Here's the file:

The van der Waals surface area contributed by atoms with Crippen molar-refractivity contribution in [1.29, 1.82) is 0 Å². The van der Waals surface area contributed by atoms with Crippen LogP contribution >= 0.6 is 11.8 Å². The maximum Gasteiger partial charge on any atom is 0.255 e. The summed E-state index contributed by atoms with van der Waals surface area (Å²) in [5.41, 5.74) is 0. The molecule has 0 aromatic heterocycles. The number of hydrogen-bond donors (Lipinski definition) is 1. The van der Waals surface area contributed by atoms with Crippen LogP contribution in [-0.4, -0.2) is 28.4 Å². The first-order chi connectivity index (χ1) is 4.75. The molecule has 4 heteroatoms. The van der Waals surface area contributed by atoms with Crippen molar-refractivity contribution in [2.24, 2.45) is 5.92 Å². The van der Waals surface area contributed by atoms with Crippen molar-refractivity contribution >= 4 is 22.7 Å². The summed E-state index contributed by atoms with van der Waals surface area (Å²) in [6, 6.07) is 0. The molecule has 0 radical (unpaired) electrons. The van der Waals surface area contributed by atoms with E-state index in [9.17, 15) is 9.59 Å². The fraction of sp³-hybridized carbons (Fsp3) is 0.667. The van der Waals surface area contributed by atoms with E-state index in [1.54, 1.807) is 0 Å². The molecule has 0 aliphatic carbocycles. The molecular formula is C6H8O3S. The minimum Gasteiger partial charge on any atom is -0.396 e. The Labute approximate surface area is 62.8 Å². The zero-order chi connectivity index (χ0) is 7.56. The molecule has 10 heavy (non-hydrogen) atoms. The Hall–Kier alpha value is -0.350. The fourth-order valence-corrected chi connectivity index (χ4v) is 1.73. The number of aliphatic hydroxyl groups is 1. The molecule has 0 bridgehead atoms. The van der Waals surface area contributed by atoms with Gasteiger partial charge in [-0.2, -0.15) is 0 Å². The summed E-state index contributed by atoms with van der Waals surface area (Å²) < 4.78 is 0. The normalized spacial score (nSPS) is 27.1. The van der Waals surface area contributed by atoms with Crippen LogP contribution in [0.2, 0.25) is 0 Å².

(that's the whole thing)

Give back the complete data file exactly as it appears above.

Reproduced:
The van der Waals surface area contributed by atoms with Crippen molar-refractivity contribution in [1.29, 1.82) is 0 Å². The van der Waals surface area contributed by atoms with Crippen LogP contribution >= 0.6 is 11.8 Å². The maximum Gasteiger partial charge on any atom is 0.255 e. The summed E-state index contributed by atoms with van der Waals surface area (Å²) in [5.41, 5.74) is 0. The molecule has 0 aromatic heterocycles. The number of hydrogen-bond donors (Lipinski definition) is 1. The van der Waals surface area contributed by atoms with Crippen LogP contribution in [-0.4, -0.2) is 28.4 Å². The first-order chi connectivity index (χ1) is 4.75. The molecule has 4 heteroatoms. The van der Waals surface area contributed by atoms with Crippen molar-refractivity contribution in [2.24, 2.45) is 5.92 Å². The van der Waals surface area contributed by atoms with Crippen molar-refractivity contribution >= 4 is 22.7 Å². The summed E-state index contributed by atoms with van der Waals surface area (Å²) in [6, 6.07) is 0. The molecule has 0 radical (unpaired) electrons. The van der Waals surface area contributed by atoms with E-state index in [9.17, 15) is 9.59 Å². The fraction of sp³-hybridized carbons (Fsp3) is 0.667. The van der Waals surface area contributed by atoms with E-state index in [1.54, 1.807) is 0 Å². The molecule has 0 aliphatic carbocycles. The molecular formula is C6H8O3S. The minimum Gasteiger partial charge on any atom is -0.396 e. The Labute approximate surface area is 62.8 Å². The zero-order chi connectivity index (χ0) is 7.56. The molecule has 10 heavy (non-hydrogen) atoms. The Hall–Kier alpha value is -0.350. The fourth-order valence-corrected chi connectivity index (χ4v) is 1.73. The number of aliphatic hydroxyl groups is 1. The molecule has 0 bridgehead atoms. The van der Waals surface area contributed by atoms with Gasteiger partial charge in [-0.2, -0.15) is 0 Å². The summed E-state index contributed by atoms with van der Waals surface area (Å²) < 4.78 is 0. The normalized spacial score (nSPS) is 27.1. The van der Waals surface area contributed by atoms with Crippen LogP contribution in [0.2, 0.25) is 0 Å².